Thursday, March 19, 2009

Musings on romance novels

Because the baby has decided to not nap and wants lots of attention, so my brain is fragmented...

Why is it that so many people are so snide about the entire romance genre? It's a shorthand for bonbon eating moron to admit to reading a book whose main focus is the love story.

And yet, there's a romance in about 75% of other books you read.

Romantic comedies are big business at the box office and though guys roll their eyes for the most part, men and women who sneer at romance novels will shell out their $10 per ticket to go out to a movie.

Even obnoxious movies about getting laid are usually about getting laid with the right person.

Tragedies spring from romances going sour. Dramas spring from love that isn't going smooth. Shakespeare wrote romantic comedies.

Most of the songs you hear are about love - finding love, impossible love, losing love.

So you can see love stories everywhere except in a book that is a love story?

Why are books about love such an anathema?

Even sci-fi and fantasy and thrillers and mysteries and other oddball genre books get more respect than romance novels do. Is it because they are, in the majority, written and read by men? I don't want to play the gender card, but I will if I have to.

And so there's a sort of middle ground that is rather amorphous, called chick lit. It's sneered at too, because it's about women who are trying to find themselves and who learn life's lessons. Most of them have happy endings with them finding love.

Erica Jong wrote a piece a few years ago sneering at chick lit. But isn't Fear of Flying.... chick lit? Oh, but it's a work of art, of course! It's LLLLiterature! It's erotic! A woman with a heart-wrenching past who is looking for a romantic/sexual ideal, who cheats on her husband and finds that mindless, "zipless f****" aren't all that great and goes back to her husband, who takes her back. That's not chick lit? Back in the day, it was wild and crazy - a woman cheating! A woman saying f***! And she doesn't die a horrible tragic death! But today? Chick lit.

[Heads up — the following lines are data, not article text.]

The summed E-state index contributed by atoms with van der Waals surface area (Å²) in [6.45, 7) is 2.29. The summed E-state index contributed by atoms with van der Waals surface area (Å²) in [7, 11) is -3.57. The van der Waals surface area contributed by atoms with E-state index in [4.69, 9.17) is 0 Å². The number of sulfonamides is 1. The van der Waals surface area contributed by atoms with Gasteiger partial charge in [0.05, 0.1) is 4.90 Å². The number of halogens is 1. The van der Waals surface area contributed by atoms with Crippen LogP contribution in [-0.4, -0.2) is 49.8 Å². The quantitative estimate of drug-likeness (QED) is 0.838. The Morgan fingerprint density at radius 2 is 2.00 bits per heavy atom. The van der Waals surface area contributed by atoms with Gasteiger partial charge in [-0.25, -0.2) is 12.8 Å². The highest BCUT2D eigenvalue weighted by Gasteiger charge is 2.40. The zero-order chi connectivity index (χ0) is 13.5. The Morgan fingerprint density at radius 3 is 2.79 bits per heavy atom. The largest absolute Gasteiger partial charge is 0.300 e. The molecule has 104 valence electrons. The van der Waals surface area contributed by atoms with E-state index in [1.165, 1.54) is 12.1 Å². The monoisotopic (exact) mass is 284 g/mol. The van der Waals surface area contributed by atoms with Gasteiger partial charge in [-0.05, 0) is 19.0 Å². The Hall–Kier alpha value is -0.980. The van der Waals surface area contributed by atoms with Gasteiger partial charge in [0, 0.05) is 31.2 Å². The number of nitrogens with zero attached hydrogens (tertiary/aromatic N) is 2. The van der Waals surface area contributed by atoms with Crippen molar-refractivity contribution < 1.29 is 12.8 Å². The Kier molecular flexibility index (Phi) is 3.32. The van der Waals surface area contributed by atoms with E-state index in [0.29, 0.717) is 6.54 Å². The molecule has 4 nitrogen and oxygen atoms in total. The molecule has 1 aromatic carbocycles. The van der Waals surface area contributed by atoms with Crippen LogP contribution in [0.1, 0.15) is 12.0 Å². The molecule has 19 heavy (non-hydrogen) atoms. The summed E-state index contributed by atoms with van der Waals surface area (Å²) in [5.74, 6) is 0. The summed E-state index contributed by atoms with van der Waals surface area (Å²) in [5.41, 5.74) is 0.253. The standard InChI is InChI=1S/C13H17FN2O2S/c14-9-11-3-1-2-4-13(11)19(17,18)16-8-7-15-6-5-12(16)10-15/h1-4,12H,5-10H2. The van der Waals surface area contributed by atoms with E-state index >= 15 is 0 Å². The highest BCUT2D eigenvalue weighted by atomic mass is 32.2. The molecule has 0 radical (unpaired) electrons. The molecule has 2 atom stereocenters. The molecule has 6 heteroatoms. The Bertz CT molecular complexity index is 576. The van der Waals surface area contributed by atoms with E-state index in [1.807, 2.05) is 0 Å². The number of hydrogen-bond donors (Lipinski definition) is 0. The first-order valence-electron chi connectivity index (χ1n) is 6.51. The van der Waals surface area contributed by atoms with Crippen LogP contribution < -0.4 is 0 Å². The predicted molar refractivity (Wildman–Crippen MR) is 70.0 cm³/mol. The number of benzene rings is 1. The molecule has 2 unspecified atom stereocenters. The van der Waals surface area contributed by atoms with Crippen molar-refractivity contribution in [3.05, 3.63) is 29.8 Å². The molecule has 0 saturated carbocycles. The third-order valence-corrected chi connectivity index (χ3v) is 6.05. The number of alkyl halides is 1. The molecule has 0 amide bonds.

Which is to say that chick lit books can be good, they can be bad, they can be awful, they can be extraordinary.

And the woman who wrote Time Traveler's Wife (sci-fi love story) just got paid $5 MILLION for her second novel. Whose plot sounds like about 20 romance novels currently available at a book store near you.

And how many times have I read a LLLLiterature book and thought "romance novel" or "chick lit", especially if it's a classic novel. Jane Austen (what is Sense and Sensibility but romance for the main character, Eleanor, and chick lit for her sister, Marianne?), the Brontes (well, not Wuthering Heights because the happy ending came because those awful people finally died, thank goodness), the Tale of Genji, here people - considered to be the first novel EVER.

Typically, a romance novel that is published as a romance novel doesn't have a cheating wife as the heroine (though some do) and focuses on the love story aspect (though some don't) and has a happy ending (though some are a bit more up in the air).

That's it. That's the definition. So yeah, some of the romance novels are awful. Some, however, deserve a lot more respect than they get. So many of the LLLLiterature novels out there are much worse, and they don't even have a happy ending, so you've just lost X hours of your life to wade through something by someone who thinks s/he can write prose poetry about bad stuff happening AND you are left feeling glum. But they get nominated for awards and Oprah recommends them.

Basically, you need a good hook and you need to pretend that it's not a romance novel. Then you can get respect for your romance novel.

So I'm not writing romance novels anymore. I am writing historical fiction about the role of women and of science and of education and of poverty in Victorian society, as a mirror for our modern society.

If I start writing really strangely, the way that no one actually talks and that makes your brain hurt to find the verb, then it will be LLLLLiterature.

And if I kill everyone off, Oprah will read it. Yay!

But if I call it romance, then people will wrinkle their noses and get snooty.

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